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  4. Your time at the plot sounds wonderful. How nice to hear that things are already (or still!) growing. You already have a good start on the new growing season. Those paintings look lovely; I don’t know where the exhibit is in relation to you but I hope you’ll have a chance to see it in person.

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  5. Your patch looks so wonderful! And all of your goodness growing and being tended to sounds amazing!!! I would love to grow some of that broccoli!!! Just to be out in the sun working in the garden sounds like the most fantastic treat! And your vase is beautiful!!! Really great to visit you here today friend! Happy day! Nicole xoxo

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  6. I felt just like you did yesterday; the sun was warm so I began cutting back some of the perennials I’d left but now looked untidy. It was lovely to be outside. However long the Anemones have been flowers they are still gorgeous. How many did you plant?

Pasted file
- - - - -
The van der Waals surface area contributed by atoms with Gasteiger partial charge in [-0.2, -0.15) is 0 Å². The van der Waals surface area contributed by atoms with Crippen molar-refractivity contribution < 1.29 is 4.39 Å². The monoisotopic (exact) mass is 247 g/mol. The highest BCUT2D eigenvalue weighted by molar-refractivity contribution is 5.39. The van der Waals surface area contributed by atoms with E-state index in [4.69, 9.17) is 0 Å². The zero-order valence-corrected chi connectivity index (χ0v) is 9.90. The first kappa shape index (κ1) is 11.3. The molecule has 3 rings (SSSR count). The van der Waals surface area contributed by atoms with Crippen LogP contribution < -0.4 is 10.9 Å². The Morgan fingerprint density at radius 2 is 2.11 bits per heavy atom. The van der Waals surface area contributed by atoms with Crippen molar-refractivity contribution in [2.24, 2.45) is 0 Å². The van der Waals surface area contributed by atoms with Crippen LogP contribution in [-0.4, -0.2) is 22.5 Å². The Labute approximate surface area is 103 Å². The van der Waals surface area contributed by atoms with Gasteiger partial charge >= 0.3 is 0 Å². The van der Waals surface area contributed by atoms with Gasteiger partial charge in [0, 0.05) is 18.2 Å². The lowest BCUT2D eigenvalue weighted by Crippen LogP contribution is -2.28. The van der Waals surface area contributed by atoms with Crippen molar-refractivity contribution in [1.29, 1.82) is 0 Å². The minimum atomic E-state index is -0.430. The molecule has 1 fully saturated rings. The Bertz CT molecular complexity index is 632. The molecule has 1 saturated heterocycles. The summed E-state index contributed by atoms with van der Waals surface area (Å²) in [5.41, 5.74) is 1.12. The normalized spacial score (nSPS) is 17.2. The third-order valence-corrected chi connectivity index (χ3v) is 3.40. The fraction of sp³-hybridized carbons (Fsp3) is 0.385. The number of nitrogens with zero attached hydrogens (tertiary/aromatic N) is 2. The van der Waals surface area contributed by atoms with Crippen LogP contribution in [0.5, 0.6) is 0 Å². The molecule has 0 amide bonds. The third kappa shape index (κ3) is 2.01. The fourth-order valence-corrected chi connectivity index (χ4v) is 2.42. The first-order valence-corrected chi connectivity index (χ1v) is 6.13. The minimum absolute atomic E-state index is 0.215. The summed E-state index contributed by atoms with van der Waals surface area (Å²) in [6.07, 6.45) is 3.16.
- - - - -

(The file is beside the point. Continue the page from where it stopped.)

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    1. I planted about a dozen bulbs straight into the ground at the allotment in April. Unfortunately the bulbs I planted in pots at home in October haven’t produced anything except spindly foliage so I shall be getting these into my well-drained allotment soil as soon as possible and hoping for the best.

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  7. I can see that your lotti is really well looked after. I loved my lotti years, now I just have my garden, but there is something about the garden beyond which is magical. Your Anemones are just beautiful, one of my favourites? Are they in full sun? I shall be returning to see your answers to this and other questions above. I shall look up the artist.